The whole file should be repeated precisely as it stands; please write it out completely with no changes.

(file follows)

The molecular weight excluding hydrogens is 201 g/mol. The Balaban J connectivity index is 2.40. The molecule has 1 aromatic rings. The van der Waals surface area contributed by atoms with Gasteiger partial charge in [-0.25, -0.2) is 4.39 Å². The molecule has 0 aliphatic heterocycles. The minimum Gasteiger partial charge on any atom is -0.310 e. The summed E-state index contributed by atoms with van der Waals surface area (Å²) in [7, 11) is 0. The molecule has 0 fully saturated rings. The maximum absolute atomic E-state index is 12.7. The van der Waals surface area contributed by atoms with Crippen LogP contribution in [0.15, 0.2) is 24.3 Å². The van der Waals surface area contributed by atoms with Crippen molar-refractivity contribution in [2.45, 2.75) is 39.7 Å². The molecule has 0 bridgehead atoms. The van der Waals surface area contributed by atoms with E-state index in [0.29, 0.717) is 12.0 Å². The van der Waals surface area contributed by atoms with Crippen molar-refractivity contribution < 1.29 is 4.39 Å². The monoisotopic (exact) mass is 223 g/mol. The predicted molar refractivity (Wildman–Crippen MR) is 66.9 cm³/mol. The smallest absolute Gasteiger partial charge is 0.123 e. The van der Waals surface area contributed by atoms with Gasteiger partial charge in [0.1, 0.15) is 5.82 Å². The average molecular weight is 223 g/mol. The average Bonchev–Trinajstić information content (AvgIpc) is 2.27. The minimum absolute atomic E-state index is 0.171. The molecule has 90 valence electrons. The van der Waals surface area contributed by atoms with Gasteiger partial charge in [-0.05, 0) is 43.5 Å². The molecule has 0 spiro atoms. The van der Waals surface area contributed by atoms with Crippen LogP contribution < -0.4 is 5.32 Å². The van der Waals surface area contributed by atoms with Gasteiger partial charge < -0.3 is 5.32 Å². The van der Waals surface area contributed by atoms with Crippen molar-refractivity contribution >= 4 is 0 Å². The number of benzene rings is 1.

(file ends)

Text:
The molecular weight excluding hydrogens is 201 g/mol. The Balaban J connectivity index is 2.40. The molecule has 1 aromatic rings. The van der Waals surface area contributed by atoms with Gasteiger partial charge in [-0.25, -0.2) is 4.39 Å². The molecule has 0 aliphatic heterocycles. The minimum Gasteiger partial charge on any atom is -0.310 e. The summed E-state index contributed by atoms with van der Waals surface area (Å²) in [7, 11) is 0. The molecule has 0 fully saturated rings. The maximum absolute atomic E-state index is 12.7. The van der Waals surface area contributed by atoms with Crippen LogP contribution in [0.15, 0.2) is 24.3 Å². The van der Waals surface area contributed by atoms with Crippen molar-refractivity contribution in [2.45, 2.75) is 39.7 Å². The molecule has 0 bridgehead atoms. The van der Waals surface area contributed by atoms with E-state index in [0.29, 0.717) is 12.0 Å². The van der Waals surface area contributed by atoms with Crippen molar-refractivity contribution < 1.29 is 4.39 Å². The monoisotopic (exact) mass is 223 g/mol. The predicted molar refractivity (Wildman–Crippen MR) is 66.9 cm³/mol. The smallest absolute Gasteiger partial charge is 0.123 e. The van der Waals surface area contributed by atoms with Gasteiger partial charge in [0.1, 0.15) is 5.82 Å². The average molecular weight is 223 g/mol. The average Bonchev–Trinajstić information content (AvgIpc) is 2.27. The minimum absolute atomic E-state index is 0.171. The molecule has 90 valence electrons. The van der Waals surface area contributed by atoms with Gasteiger partial charge in [-0.05, 0) is 43.5 Å². The molecule has 0 spiro atoms. The van der Waals surface area contributed by atoms with Crippen LogP contribution < -0.4 is 5.32 Å². The van der Waals surface area contributed by atoms with Gasteiger partial charge < -0.3 is 5.32 Å². The van der Waals surface area contributed by atoms with Crippen molar-refractivity contribution >= 4 is 0 Å². The number of benzene rings is 1.